Proper vision is required for road safety. In fact, safety on the road depends on a number of visual capabilities such as distance and near vision, side or peripheral vision, night vision and color vision, plus many others.
Distance vision is highly necessary because it lets you observe the stretch of road in front of you and see any dangers that might be present. This gives you more time to respond quickly and avoid any accidents that might have otherwise taken place. On the other hand, if you lack strong distance vision you might not be able to see dangers soon enough.
You also need peripheral or side vision, which enables you see either side of your car, which is crucial to spot pedestrians, animals and cross traffic without needing to look away from the road lying ahead. Being able to see peripherally is also important when switching lanes and making turns. Make sure you know how to use both your rearview and side mirrors. Ensure they're angled properly, to assist your side vision.
Additionally, good depth perception is important for road safety. This allows you to measure distances correctly in busy traffic, change lanes and overtake other vehicles on the road. Good depth perception requires adequate functioning in both eyes. In cases of people that have lost vision in one eye, it's advised to consult with your optometrist to see whether it is okay for you to get behind the wheel. It may be suggested that you stop driving until your vision is corrected to achieve proper depth perception.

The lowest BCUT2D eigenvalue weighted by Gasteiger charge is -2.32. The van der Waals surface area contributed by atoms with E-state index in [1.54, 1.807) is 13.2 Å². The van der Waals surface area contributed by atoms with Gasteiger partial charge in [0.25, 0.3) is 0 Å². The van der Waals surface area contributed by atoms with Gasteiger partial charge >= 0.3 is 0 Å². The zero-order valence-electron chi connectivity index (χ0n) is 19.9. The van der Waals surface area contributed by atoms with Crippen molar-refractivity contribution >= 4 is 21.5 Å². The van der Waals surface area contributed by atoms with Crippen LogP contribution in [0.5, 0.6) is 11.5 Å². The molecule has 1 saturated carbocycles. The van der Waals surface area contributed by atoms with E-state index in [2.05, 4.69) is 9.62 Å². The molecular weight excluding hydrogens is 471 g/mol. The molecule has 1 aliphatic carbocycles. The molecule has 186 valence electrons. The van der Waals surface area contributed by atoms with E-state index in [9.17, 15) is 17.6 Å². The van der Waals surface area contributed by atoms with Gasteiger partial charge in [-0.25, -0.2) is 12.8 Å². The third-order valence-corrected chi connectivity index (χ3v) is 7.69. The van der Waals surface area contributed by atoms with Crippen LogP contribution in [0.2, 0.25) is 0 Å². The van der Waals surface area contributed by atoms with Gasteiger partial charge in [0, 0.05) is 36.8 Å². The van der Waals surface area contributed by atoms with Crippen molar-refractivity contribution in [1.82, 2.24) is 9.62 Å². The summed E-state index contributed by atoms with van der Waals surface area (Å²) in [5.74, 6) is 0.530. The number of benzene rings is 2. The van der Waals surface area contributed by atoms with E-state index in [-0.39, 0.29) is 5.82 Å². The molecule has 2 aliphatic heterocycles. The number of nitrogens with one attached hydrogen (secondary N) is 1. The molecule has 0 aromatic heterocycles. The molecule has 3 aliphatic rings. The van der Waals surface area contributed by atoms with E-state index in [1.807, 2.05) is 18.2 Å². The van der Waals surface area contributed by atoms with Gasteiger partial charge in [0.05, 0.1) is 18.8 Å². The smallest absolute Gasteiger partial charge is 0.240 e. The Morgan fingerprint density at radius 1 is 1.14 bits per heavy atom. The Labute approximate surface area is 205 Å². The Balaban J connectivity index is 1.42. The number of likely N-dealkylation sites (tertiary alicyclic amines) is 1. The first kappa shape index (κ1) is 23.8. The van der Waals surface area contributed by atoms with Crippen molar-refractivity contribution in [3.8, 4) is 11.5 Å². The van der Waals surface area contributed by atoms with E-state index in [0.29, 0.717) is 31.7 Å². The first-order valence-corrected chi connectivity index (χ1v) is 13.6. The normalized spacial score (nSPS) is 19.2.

Near vision focusing or being able to accommodate properly also comes into use while on the road. Accommodating is the capability to shift your focus from a view ahead to something close, such as from the road to the dashboard. For those 45 or older you might have trouble with near vision, and it's normal to require glasses or some other vision correction solution to make it easier to see objects up close. Speak to your optometrist to discuss the options.
Color vision also comes into play in the car. Those driving must be able to immediately recognize traffic lights, road signs and warning signals. For those with a color vision defect, response time may be a little slower than normal. If this is the case, avoid using medium or dark colored sunglasses, as these can seriously inhibit the ability to differentiate between colors.
At the first sign of vision problems, think about how it affects your ability to drive. You don't want to risk your own life or those of other people on the road! If you think your eyesight isn't up to par, make an appointment with your optometrist, and have a thorough eye exam sooner rather than later.